We have written this article to clarify some misconceptions and confusions that people have regarding the different styles of yoga asana practice and the different paths of yoga. We are not claiming that any style of yoga asana (posture) practice is better than another, as everyone is different, and depending on their current state will naturally be drawn towards certain styles more than others.
You have probably heard of many types of yoga being mentioned, everywhere from your local yoga center to online videos. These names keep coming up Ashtanga Vinyasa, Shivananda, Bikram, Vinyasa Flow, Yin, Iyengar, Kundalini, and Hatha (In this setting Hatha generally suggests that it will be a slow-paced easy class). Everyone claims that their style will give you the most benefits and is somehow superior. Though these names are useful to help you find what you are looking for, each style as well as each teacher will have different methods to work on different aspects of the self. Each of these names does not signify a different path of yoga any method using physical techniques comes under the umbrella of Hatha Yoga. (To find out more about different paths of yoga see this article)
The meaning of ‘Hath’ is forceful (or with effort) in other words you are using your own conscious effort and attention to push the body and the mind through certain activities which will lead to deeper understanding and clarity. This involves rising above your impulses, to a state where you are no longer just seeking pleasure, or acting based only on emotions. With discipline, we break down our compulsions and start to shine a light on the unconscious actions of our lives.
For example; you want to stay in bed and sleep for an extra hour, but you consciously use your willpower to get up and do some practice, which in turn shifts your energies, and your awareness and changes the setup for your day. The practice itself requires willful effort to breathe in a certain way, and bring the body into certain postures which challenge us for many reasons. Any practice involving this type of force or effort is a type of ‘hath’ or Hatha Yoga.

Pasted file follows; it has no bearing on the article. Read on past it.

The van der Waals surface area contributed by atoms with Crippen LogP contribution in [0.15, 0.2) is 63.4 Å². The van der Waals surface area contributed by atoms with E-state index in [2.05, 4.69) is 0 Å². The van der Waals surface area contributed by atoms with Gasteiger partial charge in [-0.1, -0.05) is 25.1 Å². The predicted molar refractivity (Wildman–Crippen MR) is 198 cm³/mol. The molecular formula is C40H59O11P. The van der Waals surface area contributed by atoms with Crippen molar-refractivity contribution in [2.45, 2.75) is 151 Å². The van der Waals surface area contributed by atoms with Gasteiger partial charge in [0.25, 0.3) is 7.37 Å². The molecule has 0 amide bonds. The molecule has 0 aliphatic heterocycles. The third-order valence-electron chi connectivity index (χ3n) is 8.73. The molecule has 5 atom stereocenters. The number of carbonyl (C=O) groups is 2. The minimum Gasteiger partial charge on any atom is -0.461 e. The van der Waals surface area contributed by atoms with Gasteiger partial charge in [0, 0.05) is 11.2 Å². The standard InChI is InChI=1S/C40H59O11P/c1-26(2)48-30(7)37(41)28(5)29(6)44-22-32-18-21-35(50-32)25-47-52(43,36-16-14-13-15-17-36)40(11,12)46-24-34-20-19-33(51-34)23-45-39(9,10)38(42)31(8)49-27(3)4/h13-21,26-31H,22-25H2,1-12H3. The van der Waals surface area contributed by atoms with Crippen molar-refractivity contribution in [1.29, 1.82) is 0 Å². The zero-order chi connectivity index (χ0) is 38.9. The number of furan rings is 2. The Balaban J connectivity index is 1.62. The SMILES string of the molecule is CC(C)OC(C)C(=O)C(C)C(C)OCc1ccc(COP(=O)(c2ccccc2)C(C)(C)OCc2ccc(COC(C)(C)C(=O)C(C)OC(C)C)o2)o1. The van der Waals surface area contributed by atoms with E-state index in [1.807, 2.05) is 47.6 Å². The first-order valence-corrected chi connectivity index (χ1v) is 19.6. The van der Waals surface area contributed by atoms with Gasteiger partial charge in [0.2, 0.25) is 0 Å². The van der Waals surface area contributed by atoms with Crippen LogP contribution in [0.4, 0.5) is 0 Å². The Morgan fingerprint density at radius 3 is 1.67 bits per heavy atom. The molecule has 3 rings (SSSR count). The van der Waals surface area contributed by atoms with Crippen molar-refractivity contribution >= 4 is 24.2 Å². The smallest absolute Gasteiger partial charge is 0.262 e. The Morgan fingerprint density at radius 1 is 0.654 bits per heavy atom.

So why are there so many different methods, and why hasn’t someone just found the best one by now? Well, yoga has developed over thousands of years in various regions of India and Nepal, and naturally, there have been many Gurus who have developed their own methods. They came up with intelligent methods, sequences of postures, pranayama, and mantras that worked for them, and that they felt would have the best effect on the people they were teaching (given the climate, social situation, etc). Over many years posture sequences and methods have been passed from teacher to student (some of whom have added their own methods to the mix), and they have grown and evolved organically to suit the time and the people that required them. Each one of them, whether fast or slow, acrobatic or surrendering, comes under the category of hatha yoga, where we forcefully shift our internal energies and consciousness.
It may seem confusing, with so many names of yoga classes out there, and plenty of people claiming that certain things are not yoga merely because they look different from what they practice. In reality, they are not separate at all, and they are just manifestations of Hatha Yoga which come in the category of Kriya yoga (Path of internal action) and covers anything where you are working on internal energies. There are other Paths of yoga that may not seem like your idea of yoga at all, to read more about the different paths of yoga (Karma Yoga, Bhakti Yoga, Gyan Yoga). Check out this article.
(For more on the meaning of hatha yoga check this article)
Next Chapter>> 8 Limbs of Yoga
What is Hatha Yoga <<Previous Chapter